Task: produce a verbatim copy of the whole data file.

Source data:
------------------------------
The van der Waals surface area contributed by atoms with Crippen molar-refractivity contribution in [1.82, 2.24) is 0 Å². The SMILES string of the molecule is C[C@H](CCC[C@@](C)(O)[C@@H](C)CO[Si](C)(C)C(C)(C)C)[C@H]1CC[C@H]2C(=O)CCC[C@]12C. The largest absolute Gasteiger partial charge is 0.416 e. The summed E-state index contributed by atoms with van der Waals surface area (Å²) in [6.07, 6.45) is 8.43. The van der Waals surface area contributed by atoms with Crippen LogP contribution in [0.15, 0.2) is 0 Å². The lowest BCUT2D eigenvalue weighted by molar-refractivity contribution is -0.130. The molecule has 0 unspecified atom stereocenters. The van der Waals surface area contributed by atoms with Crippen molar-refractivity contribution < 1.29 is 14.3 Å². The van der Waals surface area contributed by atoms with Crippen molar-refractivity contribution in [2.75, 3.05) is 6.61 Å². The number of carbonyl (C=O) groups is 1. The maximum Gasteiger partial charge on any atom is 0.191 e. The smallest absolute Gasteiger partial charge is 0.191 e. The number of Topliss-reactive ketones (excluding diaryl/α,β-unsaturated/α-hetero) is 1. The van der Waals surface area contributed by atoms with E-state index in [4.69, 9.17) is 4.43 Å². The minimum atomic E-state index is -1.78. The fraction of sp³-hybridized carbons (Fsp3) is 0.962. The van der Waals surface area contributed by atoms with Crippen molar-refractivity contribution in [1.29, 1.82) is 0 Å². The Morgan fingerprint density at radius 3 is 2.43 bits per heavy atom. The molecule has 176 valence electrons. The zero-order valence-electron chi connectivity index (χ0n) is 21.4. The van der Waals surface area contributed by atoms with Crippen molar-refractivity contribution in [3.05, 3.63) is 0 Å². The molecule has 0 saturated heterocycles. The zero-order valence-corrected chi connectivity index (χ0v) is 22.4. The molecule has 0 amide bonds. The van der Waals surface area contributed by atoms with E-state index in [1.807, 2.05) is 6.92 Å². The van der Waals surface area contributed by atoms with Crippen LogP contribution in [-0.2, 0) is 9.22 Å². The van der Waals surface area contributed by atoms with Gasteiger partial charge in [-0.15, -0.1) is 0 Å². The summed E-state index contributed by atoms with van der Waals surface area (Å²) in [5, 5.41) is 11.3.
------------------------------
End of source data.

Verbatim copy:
The van der Waals surface area contributed by atoms with Crippen molar-refractivity contribution in [1.82, 2.24) is 0 Å². The SMILES string of the molecule is C[C@H](CCC[C@@](C)(O)[C@@H](C)CO[Si](C)(C)C(C)(C)C)[C@H]1CC[C@H]2C(=O)CCC[C@]12C. The largest absolute Gasteiger partial charge is 0.416 e. The summed E-state index contributed by atoms with van der Waals surface area (Å²) in [6.07, 6.45) is 8.43. The van der Waals surface area contributed by atoms with Crippen LogP contribution in [0.15, 0.2) is 0 Å². The lowest BCUT2D eigenvalue weighted by molar-refractivity contribution is -0.130. The molecule has 0 unspecified atom stereocenters. The van der Waals surface area contributed by atoms with Crippen molar-refractivity contribution < 1.29 is 14.3 Å². The van der Waals surface area contributed by atoms with Crippen molar-refractivity contribution in [2.75, 3.05) is 6.61 Å². The number of carbonyl (C=O) groups is 1. The maximum Gasteiger partial charge on any atom is 0.191 e. The smallest absolute Gasteiger partial charge is 0.191 e. The number of Topliss-reactive ketones (excluding diaryl/α,β-unsaturated/α-hetero) is 1. The van der Waals surface area contributed by atoms with E-state index in [4.69, 9.17) is 4.43 Å². The minimum atomic E-state index is -1.78. The fraction of sp³-hybridized carbons (Fsp3) is 0.962. The van der Waals surface area contributed by atoms with Crippen molar-refractivity contribution in [1.29, 1.82) is 0 Å². The Morgan fingerprint density at radius 3 is 2.43 bits per heavy atom. The molecule has 176 valence electrons. The zero-order valence-electron chi connectivity index (χ0n) is 21.4. The van der Waals surface area contributed by atoms with Crippen molar-refractivity contribution in [3.05, 3.63) is 0 Å². The molecule has 0 saturated heterocycles. The zero-order valence-corrected chi connectivity index (χ0v) is 22.4. The molecule has 0 amide bonds. The van der Waals surface area contributed by atoms with E-state index in [1.807, 2.05) is 6.92 Å². The van der Waals surface area contributed by atoms with Crippen LogP contribution in [-0.2, 0) is 9.22 Å². The van der Waals surface area contributed by atoms with Gasteiger partial charge in [-0.15, -0.1) is 0 Å². The summed E-state index contributed by atoms with van der Waals surface area (Å²) in [5, 5.41) is 11.3.